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The Works of Thomas Manton, 22 Volumes

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The Works of Thomas Manton (1620–1677) present us with an outstanding example of what was most characteristic in the ministry of the English Puritans: careful, solid, warm-hearted applicatory exposition of the Scriptures. The entire twenty-two volumes are composed of sermons— the legacy of a lifetime devoted to the patient and systematic teaching and application of God’s word. Like his younger contemporary, John Flavel, Manton’s Works are characterized by great pastoral concern and a balanced wisdom. He was, said William Bates in his funeral sermon, ‘endowed with an extraordinary knowledge in the Scriptures’ and this enabled him to exercise a sustained ministry of verse-by-verse preaching without losing the interest of his congregation.

This set is a facsimile of the James Nisbet & Co. edition of 1870.


Thomas Manton was born in 1620 in Somerset, descended from a long line of ministers. By 1635, he was already attending the University of Oxford, ordained by the age of 19. He pastored at churches, also serving as Oliver Cromwell’s chaplain. He strongly opposed the execution of Charles I and became a Royal Chaplain when Charles II was restored. In 1662, he chose to stand with his Puritan brothers as part of the Great Rejection, declining the Deanery of Rochester as a sign of solidarity. In response, he was imprisoned in his home, where he continued to preach, so trusted that he was sometimes given keys to his own jail. Thomas Manton books include the three-volume set, The Works of Thomas Manton, also available in individual volumes; By Faith, which are sermons based on Hebrews 11; James expositions; and a three-volume commentary entirely based on Psalm 119.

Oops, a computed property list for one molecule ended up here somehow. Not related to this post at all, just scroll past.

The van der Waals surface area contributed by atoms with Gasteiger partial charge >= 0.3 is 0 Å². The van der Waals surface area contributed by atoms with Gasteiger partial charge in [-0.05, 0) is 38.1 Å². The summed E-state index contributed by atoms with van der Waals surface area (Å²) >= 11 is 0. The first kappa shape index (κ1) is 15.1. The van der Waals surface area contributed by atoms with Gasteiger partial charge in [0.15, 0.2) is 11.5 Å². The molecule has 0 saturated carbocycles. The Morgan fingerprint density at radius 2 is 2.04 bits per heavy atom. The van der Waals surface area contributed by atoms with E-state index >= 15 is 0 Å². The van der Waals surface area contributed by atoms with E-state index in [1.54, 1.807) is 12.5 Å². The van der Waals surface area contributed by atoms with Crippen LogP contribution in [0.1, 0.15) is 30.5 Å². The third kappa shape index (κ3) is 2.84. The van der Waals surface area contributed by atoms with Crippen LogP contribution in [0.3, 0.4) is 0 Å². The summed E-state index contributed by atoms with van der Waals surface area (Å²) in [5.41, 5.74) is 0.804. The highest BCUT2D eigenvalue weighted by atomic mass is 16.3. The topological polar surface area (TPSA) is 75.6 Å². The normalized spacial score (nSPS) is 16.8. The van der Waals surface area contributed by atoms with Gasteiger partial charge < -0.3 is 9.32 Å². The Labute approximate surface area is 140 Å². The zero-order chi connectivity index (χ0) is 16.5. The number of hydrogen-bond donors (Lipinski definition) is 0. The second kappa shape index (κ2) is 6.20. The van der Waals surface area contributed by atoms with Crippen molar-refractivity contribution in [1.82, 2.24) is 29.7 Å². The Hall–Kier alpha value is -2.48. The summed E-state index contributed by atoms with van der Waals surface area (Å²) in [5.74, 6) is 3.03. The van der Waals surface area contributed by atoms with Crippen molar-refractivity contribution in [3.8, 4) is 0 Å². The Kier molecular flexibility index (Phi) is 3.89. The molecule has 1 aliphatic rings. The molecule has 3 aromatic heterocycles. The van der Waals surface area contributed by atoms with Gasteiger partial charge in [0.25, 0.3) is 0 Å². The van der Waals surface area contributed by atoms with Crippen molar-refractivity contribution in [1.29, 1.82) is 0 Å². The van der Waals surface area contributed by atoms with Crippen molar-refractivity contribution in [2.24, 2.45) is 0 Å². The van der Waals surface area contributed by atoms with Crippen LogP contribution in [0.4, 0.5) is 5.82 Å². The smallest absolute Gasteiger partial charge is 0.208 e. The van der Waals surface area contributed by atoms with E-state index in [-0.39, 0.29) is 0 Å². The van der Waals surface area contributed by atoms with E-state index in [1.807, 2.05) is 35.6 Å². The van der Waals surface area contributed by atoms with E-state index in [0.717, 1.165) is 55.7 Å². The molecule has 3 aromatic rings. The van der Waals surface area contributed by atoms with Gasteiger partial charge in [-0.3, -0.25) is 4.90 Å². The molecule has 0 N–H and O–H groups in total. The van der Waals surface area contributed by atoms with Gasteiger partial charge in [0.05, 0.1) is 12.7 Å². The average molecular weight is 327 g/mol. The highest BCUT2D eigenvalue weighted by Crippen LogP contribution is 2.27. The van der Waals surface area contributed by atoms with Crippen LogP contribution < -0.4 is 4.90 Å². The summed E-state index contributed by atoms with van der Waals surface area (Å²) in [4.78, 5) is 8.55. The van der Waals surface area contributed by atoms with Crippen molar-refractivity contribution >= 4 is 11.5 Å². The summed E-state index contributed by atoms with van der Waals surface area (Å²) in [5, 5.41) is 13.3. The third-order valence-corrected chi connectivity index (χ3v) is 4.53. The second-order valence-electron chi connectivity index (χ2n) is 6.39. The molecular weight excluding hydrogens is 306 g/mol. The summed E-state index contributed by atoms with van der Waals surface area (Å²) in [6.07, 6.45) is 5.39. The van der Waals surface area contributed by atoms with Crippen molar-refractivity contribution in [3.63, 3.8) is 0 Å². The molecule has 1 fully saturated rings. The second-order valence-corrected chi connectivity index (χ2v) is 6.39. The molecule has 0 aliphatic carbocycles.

‘I have come to know him so well that I could choose him out from among a thousand divines if he were again to put on his portly form, and display among modern men that countenance wherein was a ‘great mixture of majesty and meekness.’ His works occupy twenty-two volumes in the Victorian reprint: a mighty mountain of sound theology. They mostly consist of sermons; but what sermons! They are not so sparkling as those of Henry Smith, nor so profound as those of Owen, nor so rhetorical as those of Howe, or so pithy as those of Watson, nor so fascinating as those of Brooks; and yet they are second to none of these. For solid, sensible instruction forcibly delivered they cannot be surpassed. Manton is not brilliant, but he is always clear; he is not oratorical, but he is powerful; he is not striking, but he is deep. There is not a poor discourse in the whole collection: he is evenly good, constantly excellent. Ministers who do not know Manton need not wonder if they are themselves unknown.’ — CHARLES SPURGEON

‘If ever there was an English divine who must be classed as a Puritan, that man is Manton…his works, like [Bunyan’s] Pilgrim’s Progress, deserve the attention of all true Christians…As an expositor of Scripture I regard Manton with unmingled admiration. Here, at any rate, he is facile princeps [easily first] among the divines of the Puritan school…In days like these, I am thankful that the publishers of Manton’s Works have boldly come forward to offer real literary gold to the reading public.’ — J.C. RYLE